This is a catalyst that makes the initiator unstable at ambient (i.e., normal) temperatures. Therefore, additional heat is not needed. In dental materials, they are usually aromatic amines. They are always found in "self"-curing (also called "cold"-curing or “chemical” curing) polymer resin systems. They must be mixed with the initiator (“catalyst”) before polymerization will begin. Thus, two part systems are used. One part has the initiator, the other the accelerator.

52

Define Glass Transition Temperature

-At a certain temperature, called the glass transition temperature (Tg), there is a change from being glassy and brittle to ductile or rubbery. This is not due to the polymer melting. The melting point of the polymer is much higher.
-Can also be defined as the temperature where there is a sudden alteration in the rate change of specific volume

53

Distinguish the effects of the three types of polymer tacticity on polymer molecular orientation, crystallinity, mechanical properties, and optical properties.

-Due to the repeating structure of isotactic and syndiotactic polymers, they can readily form regular arrays and crystallize.
-Crystalline regions are highly ordered, hard and rigid, high melting point, and are transparent or translucent
-Amorphous regions are random coils, soft and flexible or glassy, low glass transition temperature, and transparent
-Combination are translucent or opqaue

54

Distinguish the effects of polymer crystallinity on polymer mechanical and optical properties.

Crystalline regions are highly ordered, hard and rigid, high melting point, and are transparent or translucent

55

Describe the 4 steps of addition polymerization.

-Step 1: Activation - Application of energy (heat or light) to cause an initiator ("catalyst") to chemically decompose and form free radicals (very reactive molecular fragments).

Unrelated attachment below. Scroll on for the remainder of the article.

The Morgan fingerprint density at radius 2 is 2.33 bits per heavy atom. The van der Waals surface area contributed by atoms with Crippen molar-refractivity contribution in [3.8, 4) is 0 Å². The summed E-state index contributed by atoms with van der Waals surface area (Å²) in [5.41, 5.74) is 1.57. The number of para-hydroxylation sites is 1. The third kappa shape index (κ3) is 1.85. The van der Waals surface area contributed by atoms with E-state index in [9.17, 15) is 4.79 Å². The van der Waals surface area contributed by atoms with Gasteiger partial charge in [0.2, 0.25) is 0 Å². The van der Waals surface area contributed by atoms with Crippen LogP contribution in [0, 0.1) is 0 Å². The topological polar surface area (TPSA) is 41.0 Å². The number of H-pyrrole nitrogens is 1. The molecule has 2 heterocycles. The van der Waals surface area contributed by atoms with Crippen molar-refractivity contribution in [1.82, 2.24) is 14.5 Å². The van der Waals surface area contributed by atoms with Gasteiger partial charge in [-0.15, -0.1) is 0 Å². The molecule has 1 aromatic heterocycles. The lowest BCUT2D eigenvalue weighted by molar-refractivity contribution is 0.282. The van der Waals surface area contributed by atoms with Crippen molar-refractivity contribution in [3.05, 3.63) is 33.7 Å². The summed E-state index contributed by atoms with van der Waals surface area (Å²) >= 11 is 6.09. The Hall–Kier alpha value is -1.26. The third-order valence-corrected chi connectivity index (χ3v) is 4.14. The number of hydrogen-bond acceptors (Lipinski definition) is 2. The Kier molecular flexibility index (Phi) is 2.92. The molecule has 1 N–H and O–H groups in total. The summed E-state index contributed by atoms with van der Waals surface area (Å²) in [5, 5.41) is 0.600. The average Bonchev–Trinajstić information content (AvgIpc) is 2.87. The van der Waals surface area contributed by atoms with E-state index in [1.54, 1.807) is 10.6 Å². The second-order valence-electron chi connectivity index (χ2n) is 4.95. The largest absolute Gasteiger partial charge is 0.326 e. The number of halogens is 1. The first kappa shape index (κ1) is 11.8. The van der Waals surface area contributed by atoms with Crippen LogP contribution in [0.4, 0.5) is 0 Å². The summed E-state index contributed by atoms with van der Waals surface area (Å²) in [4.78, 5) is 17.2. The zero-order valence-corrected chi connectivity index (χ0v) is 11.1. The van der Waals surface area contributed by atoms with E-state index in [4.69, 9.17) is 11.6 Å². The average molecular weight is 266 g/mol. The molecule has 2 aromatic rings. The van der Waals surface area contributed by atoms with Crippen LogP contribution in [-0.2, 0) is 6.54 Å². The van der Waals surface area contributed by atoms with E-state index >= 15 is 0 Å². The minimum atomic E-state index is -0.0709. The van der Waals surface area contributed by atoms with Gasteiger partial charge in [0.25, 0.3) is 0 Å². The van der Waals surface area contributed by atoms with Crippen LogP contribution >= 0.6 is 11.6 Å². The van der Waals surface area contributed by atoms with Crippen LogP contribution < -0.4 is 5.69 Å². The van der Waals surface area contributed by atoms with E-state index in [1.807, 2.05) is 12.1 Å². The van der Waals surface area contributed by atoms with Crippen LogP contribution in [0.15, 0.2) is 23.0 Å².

-Step 2: Initiation - Breaking of monomer double bonds causing them to begin reacting with other monomers.
-Step 3: Propagation - Continuation of the addition of monomer to the activated, growing chain.
-Step 4: Termination - Two free radicals can react, a stable molecule then forms and the reaction stops.

56

Compare and contrast advantages and disadvantages of addition and condensation polymerization.

-Addition Polymerization is when monomers are added sequentially to another in a chain-growth reaction. Polymers produced by this method are simple multiples of the monomer.
-Condensation Polymerization is also called step growth polymerization, where all monomers react simultaneously. A catalyst is used to activate the monomer and small molecules (e.g. water and HCl) are usually eliminated from the polymer chain ("condensed out"). Thus, the unit parts of the polymer have a slightly different chemical formula than the original monomer. Examples include some elastomeric impression materials.

57

Describe how ‘spherulites’ form when a crystalline polymer forms during polymerization or when a crystalline polymer cools from a melt.

When a crystalline polymer is polymerized, the crystalline regions begin forming at the center of the spherulite. This phenomenon can also be observed when a polymer is cooled from a melt.

58

Relate how the rate (fast or slow) at which a force is applied to a viscoelastic polymeric material affects its tendency to be deformed or recover.